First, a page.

Dees argues that her constitutional right of confrontation was violated as a result of the district court's decision to limit cross-examination of the victim witnesses.
The trial court has discretion to impose reasonable limits on cross-examination, and we find error only when that discretion has been abused. United States v. Vargas, 933 F.2d 701, 704 (9th Cir.1991); United States v. Jackson, 882 F.2d 1444, 1446 (9th Cir.1989). Whether limitations on cross-examination are so severe as to amount to a violation of the confrontation clause is a question of law reviewed de novo. United States v. Jones, 982 F.2d 380, 383 (9th Cir.1992); United States v. Jenkins, 884 F.2d 433, 435 (9th Cir.), cert. denied, 493 U.S. 1005, 110 S.Ct. 568, 107 L.Ed.2d 562 (1989).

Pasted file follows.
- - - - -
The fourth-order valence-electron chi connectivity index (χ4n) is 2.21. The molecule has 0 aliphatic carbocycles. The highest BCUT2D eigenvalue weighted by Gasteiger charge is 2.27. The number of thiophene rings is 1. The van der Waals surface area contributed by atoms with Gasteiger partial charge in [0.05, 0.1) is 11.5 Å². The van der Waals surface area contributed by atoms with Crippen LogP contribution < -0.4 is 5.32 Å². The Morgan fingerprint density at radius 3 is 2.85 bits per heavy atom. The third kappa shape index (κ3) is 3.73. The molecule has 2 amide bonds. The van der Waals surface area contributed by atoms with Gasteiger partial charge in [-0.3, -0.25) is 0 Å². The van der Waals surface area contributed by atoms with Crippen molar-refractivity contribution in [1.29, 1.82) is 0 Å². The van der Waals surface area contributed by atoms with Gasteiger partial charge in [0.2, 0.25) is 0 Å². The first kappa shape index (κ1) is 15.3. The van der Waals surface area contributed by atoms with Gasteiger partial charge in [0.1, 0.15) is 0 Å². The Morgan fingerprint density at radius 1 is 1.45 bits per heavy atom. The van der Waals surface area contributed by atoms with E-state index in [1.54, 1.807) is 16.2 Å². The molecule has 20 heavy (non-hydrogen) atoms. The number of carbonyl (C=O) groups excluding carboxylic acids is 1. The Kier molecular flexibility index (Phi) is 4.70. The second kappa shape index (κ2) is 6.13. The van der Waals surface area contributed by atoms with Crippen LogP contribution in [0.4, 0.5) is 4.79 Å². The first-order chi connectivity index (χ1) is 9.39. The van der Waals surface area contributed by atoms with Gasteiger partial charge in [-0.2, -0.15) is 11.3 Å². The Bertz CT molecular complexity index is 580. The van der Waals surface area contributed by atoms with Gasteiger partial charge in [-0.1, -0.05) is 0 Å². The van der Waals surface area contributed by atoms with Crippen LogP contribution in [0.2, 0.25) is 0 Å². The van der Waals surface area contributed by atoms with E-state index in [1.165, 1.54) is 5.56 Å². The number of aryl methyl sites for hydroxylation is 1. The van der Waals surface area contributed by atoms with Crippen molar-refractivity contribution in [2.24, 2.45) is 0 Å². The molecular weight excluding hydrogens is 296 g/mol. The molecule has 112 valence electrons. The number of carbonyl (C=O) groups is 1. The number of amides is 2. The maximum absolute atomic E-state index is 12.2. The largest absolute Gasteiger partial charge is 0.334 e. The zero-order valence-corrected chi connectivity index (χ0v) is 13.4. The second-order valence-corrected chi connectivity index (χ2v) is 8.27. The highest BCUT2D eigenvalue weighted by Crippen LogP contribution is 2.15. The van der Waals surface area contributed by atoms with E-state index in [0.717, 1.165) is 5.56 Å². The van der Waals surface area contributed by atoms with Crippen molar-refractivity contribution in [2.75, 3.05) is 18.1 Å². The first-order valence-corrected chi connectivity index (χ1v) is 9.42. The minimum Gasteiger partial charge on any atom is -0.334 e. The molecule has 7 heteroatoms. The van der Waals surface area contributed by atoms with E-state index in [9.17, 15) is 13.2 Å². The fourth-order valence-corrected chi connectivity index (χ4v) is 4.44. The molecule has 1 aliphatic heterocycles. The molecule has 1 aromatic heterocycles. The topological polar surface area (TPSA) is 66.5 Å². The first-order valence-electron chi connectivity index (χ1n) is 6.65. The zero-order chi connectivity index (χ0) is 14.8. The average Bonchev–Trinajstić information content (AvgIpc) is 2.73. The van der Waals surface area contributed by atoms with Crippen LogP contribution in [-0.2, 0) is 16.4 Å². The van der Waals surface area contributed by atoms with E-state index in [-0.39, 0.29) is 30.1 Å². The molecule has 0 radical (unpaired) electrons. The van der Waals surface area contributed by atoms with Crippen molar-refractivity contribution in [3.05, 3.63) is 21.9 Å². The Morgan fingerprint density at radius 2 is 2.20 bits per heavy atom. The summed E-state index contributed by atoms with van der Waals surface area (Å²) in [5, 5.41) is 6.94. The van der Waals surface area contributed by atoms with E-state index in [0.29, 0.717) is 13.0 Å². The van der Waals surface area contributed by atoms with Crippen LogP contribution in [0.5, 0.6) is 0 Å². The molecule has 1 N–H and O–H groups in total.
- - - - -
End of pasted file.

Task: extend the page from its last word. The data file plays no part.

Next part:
The district court ruled that inquiries into the state of mind of the victim witnesses with regard to whether they understood that Dees retained the right to change her mind as to the adoptions were irrelevant. Dees protests this ruling as legally incorrect, unfair and prejudicial. She notes that on direct examination, the Government was permitted to discuss with the victim witnesses what their understanding was with regard to the defendant's representations. At the very least, argues Dees, this opened the door for her to discuss whether the victim witnesses understood that Dees retained the right to change her mind at any time.
Dees's argument is meritless. Whether the victim witnesses knew that in the future, Dees retained the legal right to change her mind, has no bearing on any of the elements of mail or wire fraud. The district court's decision to disallow inquiries as to the victim-witness' understanding of adoption law at the time they entered into their agreements was not error, whatever the legal standard applied.